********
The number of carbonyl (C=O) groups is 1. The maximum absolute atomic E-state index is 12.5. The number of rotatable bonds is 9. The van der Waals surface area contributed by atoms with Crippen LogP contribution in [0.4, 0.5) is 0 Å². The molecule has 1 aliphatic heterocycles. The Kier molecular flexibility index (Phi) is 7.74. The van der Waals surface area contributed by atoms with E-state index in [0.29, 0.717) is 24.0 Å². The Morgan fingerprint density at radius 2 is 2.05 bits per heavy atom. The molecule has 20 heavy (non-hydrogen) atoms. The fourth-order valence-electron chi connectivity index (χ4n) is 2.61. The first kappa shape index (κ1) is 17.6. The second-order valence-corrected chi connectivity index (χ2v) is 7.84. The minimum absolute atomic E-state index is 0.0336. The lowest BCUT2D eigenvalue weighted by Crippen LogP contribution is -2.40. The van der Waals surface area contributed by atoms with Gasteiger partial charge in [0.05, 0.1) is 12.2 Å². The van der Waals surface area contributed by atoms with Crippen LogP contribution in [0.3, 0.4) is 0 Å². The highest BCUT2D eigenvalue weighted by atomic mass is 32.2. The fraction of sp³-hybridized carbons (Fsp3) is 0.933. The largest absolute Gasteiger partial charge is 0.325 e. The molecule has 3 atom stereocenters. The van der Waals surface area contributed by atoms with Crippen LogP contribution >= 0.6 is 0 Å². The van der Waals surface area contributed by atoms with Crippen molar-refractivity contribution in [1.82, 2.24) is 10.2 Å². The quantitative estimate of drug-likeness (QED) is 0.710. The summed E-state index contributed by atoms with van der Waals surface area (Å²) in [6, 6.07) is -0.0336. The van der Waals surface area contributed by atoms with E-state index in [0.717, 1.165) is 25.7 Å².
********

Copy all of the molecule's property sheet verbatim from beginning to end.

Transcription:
The number of carbonyl (C=O) groups is 1. The maximum absolute atomic E-state index is 12.5. The number of rotatable bonds is 9. The van der Waals surface area contributed by atoms with Crippen LogP contribution in [0.4, 0.5) is 0 Å². The molecule has 1 aliphatic heterocycles. The Kier molecular flexibility index (Phi) is 7.74. The van der Waals surface area contributed by atoms with E-state index in [0.29, 0.717) is 24.0 Å². The Morgan fingerprint density at radius 2 is 2.05 bits per heavy atom. The molecule has 20 heavy (non-hydrogen) atoms. The fourth-order valence-electron chi connectivity index (χ4n) is 2.61. The first kappa shape index (κ1) is 17.6. The second-order valence-corrected chi connectivity index (χ2v) is 7.84. The minimum absolute atomic E-state index is 0.0336. The lowest BCUT2D eigenvalue weighted by Crippen LogP contribution is -2.40. The van der Waals surface area contributed by atoms with Gasteiger partial charge in [0.05, 0.1) is 12.2 Å². The van der Waals surface area contributed by atoms with Crippen LogP contribution in [0.3, 0.4) is 0 Å². The highest BCUT2D eigenvalue weighted by atomic mass is 32.2. The fraction of sp³-hybridized carbons (Fsp3) is 0.933. The largest absolute Gasteiger partial charge is 0.325 e. The molecule has 3 atom stereocenters. The van der Waals surface area contributed by atoms with Crippen LogP contribution >= 0.6 is 0 Å². The van der Waals surface area contributed by atoms with Crippen molar-refractivity contribution in [1.82, 2.24) is 10.2 Å². The quantitative estimate of drug-likeness (QED) is 0.710. The summed E-state index contributed by atoms with van der Waals surface area (Å²) in [6, 6.07) is -0.0336. The van der Waals surface area contributed by atoms with E-state index in [0.717, 1.165) is 25.7 Å².